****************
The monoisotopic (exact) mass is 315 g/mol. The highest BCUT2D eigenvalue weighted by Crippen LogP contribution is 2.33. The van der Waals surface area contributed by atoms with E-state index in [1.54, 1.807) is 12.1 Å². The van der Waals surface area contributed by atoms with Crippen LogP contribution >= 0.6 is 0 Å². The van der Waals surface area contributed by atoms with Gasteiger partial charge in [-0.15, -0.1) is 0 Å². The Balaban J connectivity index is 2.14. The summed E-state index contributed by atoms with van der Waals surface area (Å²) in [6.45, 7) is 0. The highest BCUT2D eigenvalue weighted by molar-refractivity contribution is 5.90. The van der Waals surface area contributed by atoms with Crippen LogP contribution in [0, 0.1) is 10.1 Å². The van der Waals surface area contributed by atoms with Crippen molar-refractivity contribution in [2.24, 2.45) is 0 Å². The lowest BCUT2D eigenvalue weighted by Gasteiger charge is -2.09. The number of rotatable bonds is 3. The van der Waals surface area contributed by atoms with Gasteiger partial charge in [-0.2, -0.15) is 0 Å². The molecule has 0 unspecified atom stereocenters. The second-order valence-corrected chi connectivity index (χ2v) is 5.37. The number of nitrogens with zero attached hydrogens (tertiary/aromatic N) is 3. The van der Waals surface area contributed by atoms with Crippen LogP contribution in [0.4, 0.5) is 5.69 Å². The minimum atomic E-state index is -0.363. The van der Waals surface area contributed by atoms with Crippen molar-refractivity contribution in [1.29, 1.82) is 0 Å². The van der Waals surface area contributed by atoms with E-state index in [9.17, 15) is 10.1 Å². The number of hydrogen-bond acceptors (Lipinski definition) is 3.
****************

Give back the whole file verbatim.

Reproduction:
The monoisotopic (exact) mass is 315 g/mol. The highest BCUT2D eigenvalue weighted by Crippen LogP contribution is 2.33. The van der Waals surface area contributed by atoms with E-state index in [1.54, 1.807) is 12.1 Å². The van der Waals surface area contributed by atoms with Crippen LogP contribution >= 0.6 is 0 Å². The van der Waals surface area contributed by atoms with Gasteiger partial charge in [-0.15, -0.1) is 0 Å². The Balaban J connectivity index is 2.14. The summed E-state index contributed by atoms with van der Waals surface area (Å²) in [6.45, 7) is 0. The highest BCUT2D eigenvalue weighted by molar-refractivity contribution is 5.90. The van der Waals surface area contributed by atoms with Crippen LogP contribution in [0, 0.1) is 10.1 Å². The van der Waals surface area contributed by atoms with Crippen molar-refractivity contribution in [2.24, 2.45) is 0 Å². The lowest BCUT2D eigenvalue weighted by Gasteiger charge is -2.09. The number of rotatable bonds is 3. The van der Waals surface area contributed by atoms with Gasteiger partial charge in [-0.2, -0.15) is 0 Å². The molecule has 0 unspecified atom stereocenters. The second-order valence-corrected chi connectivity index (χ2v) is 5.37. The number of nitrogens with zero attached hydrogens (tertiary/aromatic N) is 3. The van der Waals surface area contributed by atoms with Crippen LogP contribution in [0.4, 0.5) is 5.69 Å². The minimum atomic E-state index is -0.363. The van der Waals surface area contributed by atoms with Crippen molar-refractivity contribution in [1.29, 1.82) is 0 Å². The van der Waals surface area contributed by atoms with E-state index in [9.17, 15) is 10.1 Å². The number of hydrogen-bond acceptors (Lipinski definition) is 3.